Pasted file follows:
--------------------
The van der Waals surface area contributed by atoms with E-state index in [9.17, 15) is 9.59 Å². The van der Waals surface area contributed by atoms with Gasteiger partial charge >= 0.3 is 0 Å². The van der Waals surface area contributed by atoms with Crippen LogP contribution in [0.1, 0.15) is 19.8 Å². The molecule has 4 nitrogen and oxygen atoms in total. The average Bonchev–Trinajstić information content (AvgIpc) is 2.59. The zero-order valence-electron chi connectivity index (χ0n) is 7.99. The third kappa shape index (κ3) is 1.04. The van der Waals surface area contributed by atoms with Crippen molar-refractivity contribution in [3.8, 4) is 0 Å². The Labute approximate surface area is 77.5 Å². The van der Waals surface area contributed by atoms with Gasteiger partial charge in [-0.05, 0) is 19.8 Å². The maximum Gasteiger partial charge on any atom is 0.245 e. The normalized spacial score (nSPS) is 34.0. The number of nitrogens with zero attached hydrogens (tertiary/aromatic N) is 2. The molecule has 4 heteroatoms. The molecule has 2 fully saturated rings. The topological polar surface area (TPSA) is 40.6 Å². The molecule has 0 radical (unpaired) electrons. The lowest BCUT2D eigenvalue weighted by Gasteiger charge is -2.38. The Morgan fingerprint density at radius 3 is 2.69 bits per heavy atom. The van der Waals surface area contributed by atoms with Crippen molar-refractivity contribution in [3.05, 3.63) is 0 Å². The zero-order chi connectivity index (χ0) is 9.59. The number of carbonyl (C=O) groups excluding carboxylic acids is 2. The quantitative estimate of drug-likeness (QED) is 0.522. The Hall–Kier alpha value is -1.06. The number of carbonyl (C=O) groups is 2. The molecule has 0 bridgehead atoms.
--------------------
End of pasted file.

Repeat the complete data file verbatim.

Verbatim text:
The van der Waals surface area contributed by atoms with E-state index in [9.17, 15) is 9.59 Å². The van der Waals surface area contributed by atoms with Gasteiger partial charge >= 0.3 is 0 Å². The van der Waals surface area contributed by atoms with Crippen LogP contribution in [0.1, 0.15) is 19.8 Å². The molecule has 4 nitrogen and oxygen atoms in total. The average Bonchev–Trinajstić information content (AvgIpc) is 2.59. The zero-order valence-electron chi connectivity index (χ0n) is 7.99. The third kappa shape index (κ3) is 1.04. The van der Waals surface area contributed by atoms with Crippen molar-refractivity contribution in [3.8, 4) is 0 Å². The Labute approximate surface area is 77.5 Å². The van der Waals surface area contributed by atoms with Gasteiger partial charge in [-0.05, 0) is 19.8 Å². The maximum Gasteiger partial charge on any atom is 0.245 e. The normalized spacial score (nSPS) is 34.0. The number of nitrogens with zero attached hydrogens (tertiary/aromatic N) is 2. The molecule has 4 heteroatoms. The molecule has 2 fully saturated rings. The topological polar surface area (TPSA) is 40.6 Å². The molecule has 0 radical (unpaired) electrons. The lowest BCUT2D eigenvalue weighted by Gasteiger charge is -2.38. The Morgan fingerprint density at radius 3 is 2.69 bits per heavy atom. The van der Waals surface area contributed by atoms with Crippen molar-refractivity contribution in [3.05, 3.63) is 0 Å². The zero-order chi connectivity index (χ0) is 9.59. The number of carbonyl (C=O) groups excluding carboxylic acids is 2. The quantitative estimate of drug-likeness (QED) is 0.522. The Hall–Kier alpha value is -1.06. The number of carbonyl (C=O) groups is 2. The molecule has 0 bridgehead atoms.